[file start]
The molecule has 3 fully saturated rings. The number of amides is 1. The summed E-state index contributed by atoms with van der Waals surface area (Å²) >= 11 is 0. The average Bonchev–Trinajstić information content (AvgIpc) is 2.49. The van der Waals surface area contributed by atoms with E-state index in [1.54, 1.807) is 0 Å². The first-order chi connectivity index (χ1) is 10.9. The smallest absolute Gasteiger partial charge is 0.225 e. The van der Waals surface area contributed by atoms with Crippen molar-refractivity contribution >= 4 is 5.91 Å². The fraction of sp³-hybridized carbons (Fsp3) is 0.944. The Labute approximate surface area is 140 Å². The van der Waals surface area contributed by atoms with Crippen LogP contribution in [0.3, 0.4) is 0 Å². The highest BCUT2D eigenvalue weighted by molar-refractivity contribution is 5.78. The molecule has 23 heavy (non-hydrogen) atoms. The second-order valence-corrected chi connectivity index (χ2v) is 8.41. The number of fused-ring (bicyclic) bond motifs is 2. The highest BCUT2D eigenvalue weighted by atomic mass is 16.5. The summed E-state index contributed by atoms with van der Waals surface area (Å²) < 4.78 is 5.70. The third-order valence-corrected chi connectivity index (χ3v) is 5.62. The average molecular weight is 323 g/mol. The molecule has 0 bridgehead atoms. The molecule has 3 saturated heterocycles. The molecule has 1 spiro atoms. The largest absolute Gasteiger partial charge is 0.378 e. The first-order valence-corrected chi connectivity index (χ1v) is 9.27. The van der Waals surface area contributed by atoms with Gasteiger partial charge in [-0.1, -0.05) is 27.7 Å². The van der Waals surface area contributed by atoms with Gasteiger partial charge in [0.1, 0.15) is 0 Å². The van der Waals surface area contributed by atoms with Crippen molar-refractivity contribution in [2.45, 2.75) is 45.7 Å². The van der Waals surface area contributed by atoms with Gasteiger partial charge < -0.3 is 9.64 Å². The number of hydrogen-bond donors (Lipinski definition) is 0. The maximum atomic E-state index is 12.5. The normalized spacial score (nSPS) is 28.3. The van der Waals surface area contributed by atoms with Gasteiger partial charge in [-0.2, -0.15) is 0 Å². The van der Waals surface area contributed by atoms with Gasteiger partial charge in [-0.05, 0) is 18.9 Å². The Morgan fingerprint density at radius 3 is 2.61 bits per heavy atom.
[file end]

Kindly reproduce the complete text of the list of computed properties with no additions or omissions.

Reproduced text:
The molecule has 3 fully saturated rings. The number of amides is 1. The summed E-state index contributed by atoms with van der Waals surface area (Å²) >= 11 is 0. The average Bonchev–Trinajstić information content (AvgIpc) is 2.49. The van der Waals surface area contributed by atoms with E-state index in [1.54, 1.807) is 0 Å². The first-order chi connectivity index (χ1) is 10.9. The smallest absolute Gasteiger partial charge is 0.225 e. The van der Waals surface area contributed by atoms with Crippen molar-refractivity contribution >= 4 is 5.91 Å². The fraction of sp³-hybridized carbons (Fsp3) is 0.944. The Labute approximate surface area is 140 Å². The van der Waals surface area contributed by atoms with Crippen LogP contribution in [0.3, 0.4) is 0 Å². The highest BCUT2D eigenvalue weighted by molar-refractivity contribution is 5.78. The molecule has 23 heavy (non-hydrogen) atoms. The second-order valence-corrected chi connectivity index (χ2v) is 8.41. The number of fused-ring (bicyclic) bond motifs is 2. The highest BCUT2D eigenvalue weighted by atomic mass is 16.5. The summed E-state index contributed by atoms with van der Waals surface area (Å²) < 4.78 is 5.70. The third-order valence-corrected chi connectivity index (χ3v) is 5.62. The average molecular weight is 323 g/mol. The molecule has 0 bridgehead atoms. The molecule has 3 saturated heterocycles. The molecule has 1 spiro atoms. The largest absolute Gasteiger partial charge is 0.378 e. The first-order valence-corrected chi connectivity index (χ1v) is 9.27. The van der Waals surface area contributed by atoms with Gasteiger partial charge in [-0.1, -0.05) is 27.7 Å². The van der Waals surface area contributed by atoms with Gasteiger partial charge in [0.1, 0.15) is 0 Å². The van der Waals surface area contributed by atoms with Crippen molar-refractivity contribution in [2.45, 2.75) is 45.7 Å². The van der Waals surface area contributed by atoms with Gasteiger partial charge < -0.3 is 9.64 Å². The number of hydrogen-bond donors (Lipinski definition) is 0. The maximum atomic E-state index is 12.5. The normalized spacial score (nSPS) is 28.3. The van der Waals surface area contributed by atoms with Gasteiger partial charge in [-0.2, -0.15) is 0 Å². The van der Waals surface area contributed by atoms with Gasteiger partial charge in [-0.05, 0) is 18.9 Å². The Morgan fingerprint density at radius 3 is 2.61 bits per heavy atom.